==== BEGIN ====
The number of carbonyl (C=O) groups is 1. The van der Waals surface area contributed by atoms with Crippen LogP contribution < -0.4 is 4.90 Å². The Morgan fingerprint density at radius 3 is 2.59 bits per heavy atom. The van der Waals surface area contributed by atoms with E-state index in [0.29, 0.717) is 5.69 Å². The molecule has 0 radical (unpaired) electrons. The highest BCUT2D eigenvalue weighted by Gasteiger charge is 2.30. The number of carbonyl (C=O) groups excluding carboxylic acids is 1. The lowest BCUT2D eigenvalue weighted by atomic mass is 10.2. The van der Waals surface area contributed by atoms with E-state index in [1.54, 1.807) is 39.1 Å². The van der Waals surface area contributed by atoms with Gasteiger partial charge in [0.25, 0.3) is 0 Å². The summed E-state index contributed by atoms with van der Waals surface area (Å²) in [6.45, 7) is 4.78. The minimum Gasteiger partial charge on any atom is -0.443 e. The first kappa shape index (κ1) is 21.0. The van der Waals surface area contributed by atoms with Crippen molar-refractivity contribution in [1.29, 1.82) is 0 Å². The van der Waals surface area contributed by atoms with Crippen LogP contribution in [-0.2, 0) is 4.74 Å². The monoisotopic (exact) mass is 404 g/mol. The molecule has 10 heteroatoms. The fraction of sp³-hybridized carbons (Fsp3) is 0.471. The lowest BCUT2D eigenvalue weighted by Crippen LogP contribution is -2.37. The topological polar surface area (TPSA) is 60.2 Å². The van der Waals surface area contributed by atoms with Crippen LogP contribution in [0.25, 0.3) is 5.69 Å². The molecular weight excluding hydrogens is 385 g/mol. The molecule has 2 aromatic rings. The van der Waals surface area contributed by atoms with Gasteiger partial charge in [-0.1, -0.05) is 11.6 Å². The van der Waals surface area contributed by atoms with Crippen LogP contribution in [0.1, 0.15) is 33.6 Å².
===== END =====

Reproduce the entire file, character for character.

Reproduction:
The number of carbonyl (C=O) groups is 1. The van der Waals surface area contributed by atoms with Crippen LogP contribution < -0.4 is 4.90 Å². The Morgan fingerprint density at radius 3 is 2.59 bits per heavy atom. The van der Waals surface area contributed by atoms with E-state index in [0.29, 0.717) is 5.69 Å². The molecule has 0 radical (unpaired) electrons. The highest BCUT2D eigenvalue weighted by Gasteiger charge is 2.30. The number of carbonyl (C=O) groups excluding carboxylic acids is 1. The lowest BCUT2D eigenvalue weighted by atomic mass is 10.2. The van der Waals surface area contributed by atoms with E-state index in [1.54, 1.807) is 39.1 Å². The van der Waals surface area contributed by atoms with Gasteiger partial charge in [0.25, 0.3) is 0 Å². The summed E-state index contributed by atoms with van der Waals surface area (Å²) in [6.45, 7) is 4.78. The minimum Gasteiger partial charge on any atom is -0.443 e. The first kappa shape index (κ1) is 21.0. The van der Waals surface area contributed by atoms with Crippen molar-refractivity contribution in [1.29, 1.82) is 0 Å². The van der Waals surface area contributed by atoms with Crippen LogP contribution in [-0.2, 0) is 4.74 Å². The monoisotopic (exact) mass is 404 g/mol. The molecule has 10 heteroatoms. The fraction of sp³-hybridized carbons (Fsp3) is 0.471. The lowest BCUT2D eigenvalue weighted by Crippen LogP contribution is -2.37. The topological polar surface area (TPSA) is 60.2 Å². The van der Waals surface area contributed by atoms with Crippen LogP contribution in [0.25, 0.3) is 5.69 Å². The molecular weight excluding hydrogens is 385 g/mol. The molecule has 2 aromatic rings. The van der Waals surface area contributed by atoms with Gasteiger partial charge in [-0.1, -0.05) is 11.6 Å². The van der Waals surface area contributed by atoms with Crippen LogP contribution in [0.1, 0.15) is 33.6 Å².